Or else if this was madness then her mind had surpassed her imagination. But was that what it was? She did not think so. She had tested herself in every way she could imagine, in every way that she had dared. She seemed sane to herself but she knew that if it was madness then she would be the last to know. And if it was not madness then it was something even more terrifying.

Certainly not something she could share with someone else and expect to get an objective assessment. Quite apart from the taboos associated with madness that would twist the perceptions of even her closest friends, there were the implications of getting someone else involved in this. Maybe it would be better if she was mad. Would it? She really did not know. She needed to someone else to tell her that. The trouble was most people she met thought she was mad in the first place. Besides she did not like putting herself in anyone-else’s hands. Or putting them in her hands, a greater risk given the circumstances. And the other risks. That was why she had not gone back to The Library. Why she had fled back to London, covering her tracks as she went. She would have to go back there eventually or wait for them to come to her. But she certainly did not want to tell them the truth. Certainly not before she knew it herself. And if she was going to lie to them then she would need some time to think to figure out what that lie should be.

But she had not been able to get things straight on her own. Not with her head full of static, drowning out her ability to talk to herself. She needed to speak to someone else. Someone who would listen, who would not leap to conclusions, but who might be able to tell her something she had not thought of for herself. Someone who could provide themselves at least some protection from her employers.

Lipton had not sprung immediately to mind. She had barely thought of him more than once or twice in past few years. He certainly was not one of her closest friends. Nor the cleverest. But she liked him and had occasionally caught glimpses of wisdom in his artlessness. He also had a trusting child-like nature that would allow him to hear her out. As soon as his name occurred to her, she knew that he would be the best person to confide in, and hoped that in doing so she would not put the poor boy in any trouble.

Camellia remembered the first time they had met. It was in the cafeteria of the university library, he had not been able to make the self-service tea machine give him just hot water. Infuriated by his incompetence, she had shown him how to operate it and caused him to blush terribly. He had blurted out some lame and embarrassing flattery about some lecture she had walked out of a few months before. She was all set to dismiss him as yet another infatuated schoolboy but she was impressed by the fact that he, like her, had brought his own tea-bags to avoid the criminal dust they sold there.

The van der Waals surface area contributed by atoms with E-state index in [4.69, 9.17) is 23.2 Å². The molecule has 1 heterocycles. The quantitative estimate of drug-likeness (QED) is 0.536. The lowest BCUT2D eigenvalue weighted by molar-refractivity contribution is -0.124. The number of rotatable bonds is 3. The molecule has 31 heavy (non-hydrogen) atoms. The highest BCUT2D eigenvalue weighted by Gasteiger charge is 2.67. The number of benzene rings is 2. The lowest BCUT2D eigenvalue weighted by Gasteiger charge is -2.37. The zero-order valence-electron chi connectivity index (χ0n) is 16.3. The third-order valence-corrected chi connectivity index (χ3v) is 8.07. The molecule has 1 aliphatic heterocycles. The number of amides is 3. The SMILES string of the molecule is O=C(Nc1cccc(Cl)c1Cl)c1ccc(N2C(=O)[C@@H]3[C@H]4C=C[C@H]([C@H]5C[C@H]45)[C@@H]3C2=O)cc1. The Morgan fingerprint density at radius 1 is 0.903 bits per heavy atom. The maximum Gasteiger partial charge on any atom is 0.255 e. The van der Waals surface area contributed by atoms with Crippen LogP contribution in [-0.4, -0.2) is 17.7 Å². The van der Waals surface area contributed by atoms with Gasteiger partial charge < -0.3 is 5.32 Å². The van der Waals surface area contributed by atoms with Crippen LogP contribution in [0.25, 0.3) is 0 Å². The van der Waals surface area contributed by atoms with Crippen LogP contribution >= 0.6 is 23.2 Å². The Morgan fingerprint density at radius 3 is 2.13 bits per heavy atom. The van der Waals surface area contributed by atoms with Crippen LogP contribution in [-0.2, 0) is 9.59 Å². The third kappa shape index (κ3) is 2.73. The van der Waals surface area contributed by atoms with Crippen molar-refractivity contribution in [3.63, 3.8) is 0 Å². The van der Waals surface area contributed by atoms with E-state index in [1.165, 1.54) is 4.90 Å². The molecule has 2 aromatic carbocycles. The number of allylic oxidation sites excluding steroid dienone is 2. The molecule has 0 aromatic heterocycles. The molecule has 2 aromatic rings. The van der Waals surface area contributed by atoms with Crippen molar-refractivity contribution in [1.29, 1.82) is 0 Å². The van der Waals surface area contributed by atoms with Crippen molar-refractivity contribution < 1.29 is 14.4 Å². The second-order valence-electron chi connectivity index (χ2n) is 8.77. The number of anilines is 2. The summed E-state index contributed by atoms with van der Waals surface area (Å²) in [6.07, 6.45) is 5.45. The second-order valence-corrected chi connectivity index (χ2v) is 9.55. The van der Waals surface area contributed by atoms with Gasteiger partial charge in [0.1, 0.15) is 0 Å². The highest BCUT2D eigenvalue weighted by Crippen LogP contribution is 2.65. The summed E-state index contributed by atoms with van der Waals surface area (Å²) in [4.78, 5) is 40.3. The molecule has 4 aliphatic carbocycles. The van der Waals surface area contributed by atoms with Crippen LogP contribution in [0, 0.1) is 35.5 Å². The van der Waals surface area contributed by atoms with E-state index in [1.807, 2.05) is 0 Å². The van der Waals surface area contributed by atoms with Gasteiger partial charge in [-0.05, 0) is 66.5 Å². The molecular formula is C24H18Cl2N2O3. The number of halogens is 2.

So she had joined him at his table and although he blushed all the way through their shared break and said any number of stupid things, she saw that he was not stupid and he also made her laugh. By the time she finished her Darjeeling, she had decided he could be her friend. They had their ups and downs but looking back ten years later she felt her first instinct had been right.

Now she hoped she had got it right again. She felt that it was but normally she never relied on feeling alone. In this case, her reasoning seemed solid but she knew her own judgement was so clouded by her ‘madness’ that she was taking a risk. For herself this was acceptable but she hated taking responsibility for anyone else or asking them for help. Unfortunately, she had no other choice. She had another chamomile and tried to sleep.

About caspar

Caspar is just one monkey among billions. Battering his keyboard without expectations even of peanuts, let alone of aping the Immortal Bard. By day he is an infantologist at Birkbeck Babylab, by night he runs